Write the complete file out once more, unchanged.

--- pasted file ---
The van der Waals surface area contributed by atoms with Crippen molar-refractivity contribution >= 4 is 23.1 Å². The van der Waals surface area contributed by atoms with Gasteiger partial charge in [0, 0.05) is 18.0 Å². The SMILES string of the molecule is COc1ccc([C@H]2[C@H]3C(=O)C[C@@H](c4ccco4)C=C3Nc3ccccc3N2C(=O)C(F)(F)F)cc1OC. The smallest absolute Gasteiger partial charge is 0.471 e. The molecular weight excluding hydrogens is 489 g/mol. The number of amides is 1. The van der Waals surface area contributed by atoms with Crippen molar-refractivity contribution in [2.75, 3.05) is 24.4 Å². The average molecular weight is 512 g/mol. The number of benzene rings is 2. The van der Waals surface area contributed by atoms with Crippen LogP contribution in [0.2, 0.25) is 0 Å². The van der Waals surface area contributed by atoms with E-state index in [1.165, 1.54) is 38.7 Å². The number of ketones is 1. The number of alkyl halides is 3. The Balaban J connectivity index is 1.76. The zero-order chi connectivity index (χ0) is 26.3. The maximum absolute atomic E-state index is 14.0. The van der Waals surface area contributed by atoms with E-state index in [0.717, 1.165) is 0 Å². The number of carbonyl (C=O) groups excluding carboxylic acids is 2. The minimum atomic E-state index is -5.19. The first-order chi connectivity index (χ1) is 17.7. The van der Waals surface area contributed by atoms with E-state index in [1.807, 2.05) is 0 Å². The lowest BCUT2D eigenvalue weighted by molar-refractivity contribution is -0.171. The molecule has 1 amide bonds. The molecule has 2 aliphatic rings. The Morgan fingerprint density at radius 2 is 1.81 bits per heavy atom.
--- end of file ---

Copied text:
The van der Waals surface area contributed by atoms with Crippen molar-refractivity contribution >= 4 is 23.1 Å². The van der Waals surface area contributed by atoms with Gasteiger partial charge in [0, 0.05) is 18.0 Å². The SMILES string of the molecule is COc1ccc([C@H]2[C@H]3C(=O)C[C@@H](c4ccco4)C=C3Nc3ccccc3N2C(=O)C(F)(F)F)cc1OC. The smallest absolute Gasteiger partial charge is 0.471 e. The molecular weight excluding hydrogens is 489 g/mol. The number of amides is 1. The van der Waals surface area contributed by atoms with Crippen molar-refractivity contribution in [2.75, 3.05) is 24.4 Å². The average molecular weight is 512 g/mol. The number of benzene rings is 2. The van der Waals surface area contributed by atoms with Crippen LogP contribution in [0.2, 0.25) is 0 Å². The van der Waals surface area contributed by atoms with E-state index in [1.165, 1.54) is 38.7 Å². The number of ketones is 1. The number of alkyl halides is 3. The Balaban J connectivity index is 1.76. The zero-order chi connectivity index (χ0) is 26.3. The maximum absolute atomic E-state index is 14.0. The van der Waals surface area contributed by atoms with E-state index in [0.717, 1.165) is 0 Å². The number of carbonyl (C=O) groups excluding carboxylic acids is 2. The minimum atomic E-state index is -5.19. The first-order chi connectivity index (χ1) is 17.7. The van der Waals surface area contributed by atoms with E-state index in [1.807, 2.05) is 0 Å². The lowest BCUT2D eigenvalue weighted by molar-refractivity contribution is -0.171. The molecule has 1 amide bonds. The molecule has 2 aliphatic rings. The Morgan fingerprint density at radius 2 is 1.81 bits per heavy atom.